Certain cities and states in the US have tried to cut down on using plastic bags to save the environment, but there has been a pushback among people who would rather have the convenience of getting free bags.



5. HVAC vs. Suck it up, it’s weather!

Since it’s generally cooler all year round, British homes almost never have air conditioning or ceiling fans. They simply open a window if they want some fresh air. Heat is different as well, because it comes from radiators and fireplaces or wood stoves, whereas most American homes have central heating and cooling. In the United States, most people keep their houses and apartments at a comfortable 70 degrees no matter what time of the year it is.

The reason for this goes back to #9, and the fact that many British houses are so old they cannot accommodate a modern HVAC system, or it would cost tens of thousands to install and make functional. In America, all newer houses are always built with central heating and cooling installed, so they might as well use it, even if it racks up the energy bills.

4. Small Talk vs. Silence

In America, it’s common to make small talk with people you’re sitting next to you on the train, in the elevator, or with the cashier at the grocery store. And if you go down south, it’s like a Twilight Zone where suddenly everyone is smiling at you and telling you to have a nice day. In the UK, though, it’s very rare for people to talk to one another in public places.

In Great Britain, you’re going to be met with a lot of silence. People don’t generally make eye contact with one another, and will stare at their phones or read the newspaper on public transportation to avoid interacting with other people. According to The Guardian, one third of the total population avoids small talk altogether, because they fear having an awkward interaction, want to be left alone, or they are just honestly not sure what to say.

3. Extremes vs. Moderation

In America, people tend to have an all-or-nothing attitude when it comes to a lot of things, and there is a stereotype that they jump into doing something instead of thinking too hard about it first. For example, people do crash diets without thinking about the health consequences, or jump into buying something simply because they have the impulse. And don’t get us started on the ludicrously huge food portion sizes and eating “challenges.”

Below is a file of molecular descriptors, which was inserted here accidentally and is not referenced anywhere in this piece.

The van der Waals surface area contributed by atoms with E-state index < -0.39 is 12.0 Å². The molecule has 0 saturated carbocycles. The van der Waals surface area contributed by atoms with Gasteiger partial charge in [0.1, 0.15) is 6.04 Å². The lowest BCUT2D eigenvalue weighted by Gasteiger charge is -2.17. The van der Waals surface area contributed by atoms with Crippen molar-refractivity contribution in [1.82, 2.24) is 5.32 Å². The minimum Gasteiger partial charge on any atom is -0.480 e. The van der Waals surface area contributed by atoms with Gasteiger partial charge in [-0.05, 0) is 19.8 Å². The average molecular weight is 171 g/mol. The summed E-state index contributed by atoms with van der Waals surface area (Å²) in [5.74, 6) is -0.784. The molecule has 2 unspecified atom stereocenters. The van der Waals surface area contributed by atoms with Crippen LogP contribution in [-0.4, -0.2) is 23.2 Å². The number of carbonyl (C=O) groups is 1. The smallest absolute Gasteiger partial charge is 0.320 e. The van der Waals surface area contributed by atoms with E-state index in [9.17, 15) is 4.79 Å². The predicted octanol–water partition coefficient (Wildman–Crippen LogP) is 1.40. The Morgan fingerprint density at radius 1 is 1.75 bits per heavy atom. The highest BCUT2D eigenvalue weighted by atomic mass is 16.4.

There is a stereotype that Brits are generally very sensible people who will think about something long and hard before they do it, because they fear the consequences of something going wrong, and they tend to be much better at living life in moderation. They also tend to follow the rules and carry on traditions. Of course, this isn’t always the case, and plenty of British people are capable of reacting based on their emotions, especially with the recent political debates over Brexit.

2. Mandatory Vacations vs. Obscene Amounts of Overtime

In America, there is a culture of having a lot of pride in working hard, because they are taught that it’s the key to getting everything you want out of life. For some people, taking a break isn’t even an option. Many full-time salary positions offer only one week of paid vacation, and one in four Americans do not get any paid time off at all. That one week off is often used up for family emergencies and sick days, and many people have “stay-cations” because they need the time to get all of their errands done on their days off. Burnout is very common in America, and there is a lot of talk recently about practicing self-care.

In the United Kingdom, no one needs to be told about self-care, because it’s already part of their culture. It is an actual law in the UK that every single person needs to get to get a minimum of five weeks of paid vacation, as well as paid maternity leave. This means that everyone has plenty of time to relax, and even an average person can afford to go on a one or two week international holiday.

1. Large vs. Small Cars

In the UK, roads are usually very narrow, because the streets in villages were often converted from the times when people were riding in horse-drawn carriages. It only makes sense to drive smaller vehicles, because they are often the only kind that will actually fit on the road. You almost never see anyone driving pickup trucks or SUVs, unless they are actually a construction worker of some kind.

In the US, roads are constantly being widened, and there is even a practice of having the government buy up private property just so they can create new highways. So the size of a vehicle is rarely a problem. Since they have so many options, people judge one another for the cars they drive. Many people feel obligated to buy a nice car, even if they’re not rich. To make matters worse, a study has shown that 80% of Americans have some kind of road rage.

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2 Comments

    • Boxing day has absolutely nothing to do with a sale and umboxing presents. It’s an old tradition that servants from big houses would have this day off after spending Christmas day catering for employees. alot of this article is ill informed.